Doctors advocate 'super' hospitals

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TOP DOCTORS have advised the government to close hundreds of British hospitals to create huge "super" hospitals serving up to half a million people.

The proposals to cluster experts from all fields under one roof could lead to the shutdown of up to a third of British hospitals and many accident and emergency departments.

The report is currently with Frank Dobson, the Secretary of State for Health. But last night the Department of Health insisted that the report by the Joint Consultants Committee (JCC) would not influence Mr Dobson's review of NHS hospital provision.

"The JCC has come up with many contradictory theories over the last few years and this looks like one of them," said a spokesman for the Department of Health. "It is not going to have an impact on our plans."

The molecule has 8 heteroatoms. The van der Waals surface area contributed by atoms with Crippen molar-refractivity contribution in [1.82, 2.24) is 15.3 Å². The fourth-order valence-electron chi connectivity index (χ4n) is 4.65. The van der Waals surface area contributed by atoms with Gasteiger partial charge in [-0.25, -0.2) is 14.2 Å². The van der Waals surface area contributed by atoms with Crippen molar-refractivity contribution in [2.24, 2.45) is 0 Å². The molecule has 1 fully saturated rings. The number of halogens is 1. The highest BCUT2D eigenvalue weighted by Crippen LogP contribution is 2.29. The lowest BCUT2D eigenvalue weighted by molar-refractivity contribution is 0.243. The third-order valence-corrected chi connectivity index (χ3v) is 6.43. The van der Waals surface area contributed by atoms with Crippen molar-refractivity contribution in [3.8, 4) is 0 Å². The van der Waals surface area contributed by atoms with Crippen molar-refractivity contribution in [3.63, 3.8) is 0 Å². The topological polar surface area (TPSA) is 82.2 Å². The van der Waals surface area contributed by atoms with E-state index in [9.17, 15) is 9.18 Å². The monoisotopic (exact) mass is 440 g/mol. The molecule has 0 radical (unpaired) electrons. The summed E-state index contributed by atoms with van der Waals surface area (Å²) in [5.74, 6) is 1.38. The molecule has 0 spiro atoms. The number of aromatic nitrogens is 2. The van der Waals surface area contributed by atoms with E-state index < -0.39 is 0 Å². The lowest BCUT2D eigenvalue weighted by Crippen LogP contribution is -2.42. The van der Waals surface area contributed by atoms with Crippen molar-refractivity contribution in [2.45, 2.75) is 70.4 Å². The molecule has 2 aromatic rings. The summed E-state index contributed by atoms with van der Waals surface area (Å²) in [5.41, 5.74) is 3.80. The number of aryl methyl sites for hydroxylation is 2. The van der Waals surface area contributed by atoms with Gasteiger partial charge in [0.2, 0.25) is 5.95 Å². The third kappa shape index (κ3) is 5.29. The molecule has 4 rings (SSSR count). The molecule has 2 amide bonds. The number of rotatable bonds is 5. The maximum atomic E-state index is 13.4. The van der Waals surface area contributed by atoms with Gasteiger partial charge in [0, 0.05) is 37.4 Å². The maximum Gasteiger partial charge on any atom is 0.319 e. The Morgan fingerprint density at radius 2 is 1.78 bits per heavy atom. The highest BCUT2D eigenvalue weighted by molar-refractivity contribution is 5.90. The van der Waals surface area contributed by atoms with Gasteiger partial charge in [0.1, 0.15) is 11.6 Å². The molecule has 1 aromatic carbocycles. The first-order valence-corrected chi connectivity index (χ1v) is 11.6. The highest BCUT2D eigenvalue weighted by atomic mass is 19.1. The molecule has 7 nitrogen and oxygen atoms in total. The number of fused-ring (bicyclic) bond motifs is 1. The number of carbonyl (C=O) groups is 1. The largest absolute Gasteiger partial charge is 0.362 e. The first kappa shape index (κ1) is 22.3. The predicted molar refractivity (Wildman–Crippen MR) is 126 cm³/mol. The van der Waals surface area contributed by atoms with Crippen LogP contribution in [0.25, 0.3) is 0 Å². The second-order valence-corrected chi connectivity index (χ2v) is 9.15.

The doctors' report, which follows a year-long consultation with the royal medical colleges, states that many patients would be better served by a highly centralised hospital system. But it recognised that it would be controversial to close many medium-sized hospitals.

"It is important for the public to recognise that it is not possible for each locality to have its own small hospital to provide anything other than a restricted service," the report says. "This may well not include an accident and emergency unit or acute medical and surgical services."

The JCC said that the aim of the report was to match up populations with appropriate hospital provision.

"The paper is not just about the closure of hospitals. It is about collaboration and identifying the size of population to maintain a hospital of a decent size," said a spokesman.